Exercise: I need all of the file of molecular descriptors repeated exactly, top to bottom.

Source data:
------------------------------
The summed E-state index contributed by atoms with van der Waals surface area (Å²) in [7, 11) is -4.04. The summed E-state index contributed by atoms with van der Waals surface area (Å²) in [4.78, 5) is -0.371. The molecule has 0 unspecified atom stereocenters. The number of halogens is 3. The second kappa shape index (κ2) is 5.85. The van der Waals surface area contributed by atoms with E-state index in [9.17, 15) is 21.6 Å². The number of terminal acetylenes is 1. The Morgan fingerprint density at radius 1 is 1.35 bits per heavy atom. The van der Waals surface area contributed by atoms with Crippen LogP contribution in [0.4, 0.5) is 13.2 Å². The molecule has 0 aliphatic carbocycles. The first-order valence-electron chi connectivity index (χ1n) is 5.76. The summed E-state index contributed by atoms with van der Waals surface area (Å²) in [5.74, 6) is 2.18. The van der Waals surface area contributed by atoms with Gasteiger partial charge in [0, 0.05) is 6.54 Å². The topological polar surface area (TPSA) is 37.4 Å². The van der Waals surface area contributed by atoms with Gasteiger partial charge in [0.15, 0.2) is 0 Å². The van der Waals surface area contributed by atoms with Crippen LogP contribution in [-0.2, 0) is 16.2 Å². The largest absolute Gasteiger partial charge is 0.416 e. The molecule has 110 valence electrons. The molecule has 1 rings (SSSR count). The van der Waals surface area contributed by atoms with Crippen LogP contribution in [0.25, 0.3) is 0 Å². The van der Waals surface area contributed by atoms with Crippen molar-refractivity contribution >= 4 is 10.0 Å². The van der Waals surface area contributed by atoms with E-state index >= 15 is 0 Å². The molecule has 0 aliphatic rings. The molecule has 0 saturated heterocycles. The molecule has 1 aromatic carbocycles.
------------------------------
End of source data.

The summed E-state index contributed by atoms with van der Waals surface area (Å²) in [7, 11) is -4.04. The summed E-state index contributed by atoms with van der Waals surface area (Å²) in [4.78, 5) is -0.371. The molecule has 0 unspecified atom stereocenters. The number of halogens is 3. The second kappa shape index (κ2) is 5.85. The van der Waals surface area contributed by atoms with E-state index in [9.17, 15) is 21.6 Å². The number of terminal acetylenes is 1. The Morgan fingerprint density at radius 1 is 1.35 bits per heavy atom. The van der Waals surface area contributed by atoms with Crippen LogP contribution in [0.4, 0.5) is 13.2 Å². The molecule has 0 aliphatic carbocycles. The first-order valence-electron chi connectivity index (χ1n) is 5.76. The summed E-state index contributed by atoms with van der Waals surface area (Å²) in [5.74, 6) is 2.18. The van der Waals surface area contributed by atoms with Gasteiger partial charge in [0, 0.05) is 6.54 Å². The topological polar surface area (TPSA) is 37.4 Å². The van der Waals surface area contributed by atoms with Gasteiger partial charge in [0.15, 0.2) is 0 Å². The van der Waals surface area contributed by atoms with Crippen LogP contribution in [-0.2, 0) is 16.2 Å². The largest absolute Gasteiger partial charge is 0.416 e. The molecule has 110 valence electrons. The molecule has 1 rings (SSSR count). The van der Waals surface area contributed by atoms with Crippen LogP contribution in [0.25, 0.3) is 0 Å². The van der Waals surface area contributed by atoms with Crippen molar-refractivity contribution >= 4 is 10.0 Å². The van der Waals surface area contributed by atoms with E-state index >= 15 is 0 Å². The molecule has 0 aliphatic rings. The molecule has 0 saturated heterocycles. The molecule has 1 aromatic carbocycles.